Waituna wetland’s vulnerability in the spotlight
IntroductionThe Awarua-Waituna Wetlands near Invercargill have incredible ecological and cultural value, but, as World Wetlands Day approaches, a concerning algal bloom illustrates wetland vulnerability.
Date: 01 February 2024
World Wetlands Day is celebrated each year on February 2. This year’s theme – Wetlands and Human Wellbeing – highlights the enormous benefits of wetlands, which provide water and food, support biodiversity, protect against extreme weather events, and store carbon.
DOC Principal Scientist and Chair of the global science panel for the Ramsar Convention Hugh Robertson says the Awarua-Waituna Wetlands’ Waituna Lagoon, which was manually opened this week to flush out the algal bloom, is a prime example of the complex challenges facing New Zealand’s globally significant wetlands.
“For 15 years, Waituna Lagoon and its surrounding catchment have benefitted from large-scale restoration efforts thanks to collaboration between Te Rūnanga o Awarua, Te Rūnanga o Ngāi Tahu, DOC, Environment Southland, Southland District Council and Fonterra as part of Whakamana Te Waituna Trust.
“Through partnership efforts, a more natural water management regime has supported the lagoon’s recovery by reducing artificial drainage of freshwater. Monitoring in 2023 showed a dramatic recovery of Ruppia – a plant that signals a healthy lagoon,” Hugh says.
“However, warmer temperatures and high nutrient levels are a dangerous combination, and the lagoon remains in a vulnerable state.”
“Poor-quality water makes restoration efforts difficult. Looking forward, nutrients such as nitrogen and phosphorus, and climate change will continue to pose a significant threat to Waituna Lagoon and New Zealand’s wetlands more generally.
“Many of New Zealand’s coastal lakes and estuaries are affected by poor water quality. They are situated at the bottom end of catchments and accumulate contaminants.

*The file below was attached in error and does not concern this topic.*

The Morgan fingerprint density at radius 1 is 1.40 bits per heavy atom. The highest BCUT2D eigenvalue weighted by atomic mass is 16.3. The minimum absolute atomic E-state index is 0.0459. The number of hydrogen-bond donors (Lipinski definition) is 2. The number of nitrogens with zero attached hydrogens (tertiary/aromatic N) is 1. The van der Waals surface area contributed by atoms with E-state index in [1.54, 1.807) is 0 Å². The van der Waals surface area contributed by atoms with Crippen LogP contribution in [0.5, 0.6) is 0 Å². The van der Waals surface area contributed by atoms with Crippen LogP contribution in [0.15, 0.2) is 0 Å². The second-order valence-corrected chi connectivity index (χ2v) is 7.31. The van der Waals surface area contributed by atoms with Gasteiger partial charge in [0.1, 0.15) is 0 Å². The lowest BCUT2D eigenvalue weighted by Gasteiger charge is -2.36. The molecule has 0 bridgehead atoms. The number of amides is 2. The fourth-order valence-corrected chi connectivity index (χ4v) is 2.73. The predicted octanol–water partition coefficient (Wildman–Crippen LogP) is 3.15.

“It’s clear ongoing effort is needed to protect Waituna Lagoon so it doesn’t deteriorate, as high nutrient loads make the lagoon vulnerable to a range of harmful algal blooms,” Hugh says.
Ruby Moynihan Magsig, DOC’s Ramsar Lead says on World Wetlands Day, countries around the world will put the spotlight on wetlands and reflect on what they can do to manage them more sustainably for the benefit of everyone.
“Collective efforts that include government, Māori, landowners and communities are crucial to ensure the internationally and locally important values of New Zealand’s Ramsar sites are safeguarded, and our remaining wetlands thrive.”
World Wetlands Day is celebrated every year on 2 February to raise global awareness about the value of wetlands for humanity and the planet. It also marks the adoption of the Ramsar Convention on Wetlands in 1971 in the Iranian city of Ramsar.
The Ramsar Convention on Wetlands is an intergovernmental treaty for the conservation and wise use of wetlands and their resources. New Zealand is a party, and DOC is New Zealand’s lead agency, to the Convention.
New Zealand has seven Ramsar wetlands of international importance:
- Whangamarino, Waikato
- Kopuatai Peat Dome, Waikato
- Firth of Thames, Waikato
- Manawatu River Estuary, Manawatu
- Wairarapa Moana, Wairarapa
- Farewell Spit, Nelson
- Awarua Wetland/Waituna Lagoon, Southland
The Awarua-Waituna Wetlands are New Zealand’s first internationally recognised wetland system under the Ramsar Convention, with an exceptional variety of plants and animals and extensive peatlands that store carbon. The wetlands are of great importance to Ngāi Tahu due to their long relationship with the area and wetland taonga species. The area is also popular with recreational hunters and fishers.
Environment Southland has received consent under urgency to manually open Waituna Lagoon to the sea to flush out the current algal bloom.
DOC has a 10-year partnership with Fonterra at Waituna Lagoon as part of the Living Water programme.
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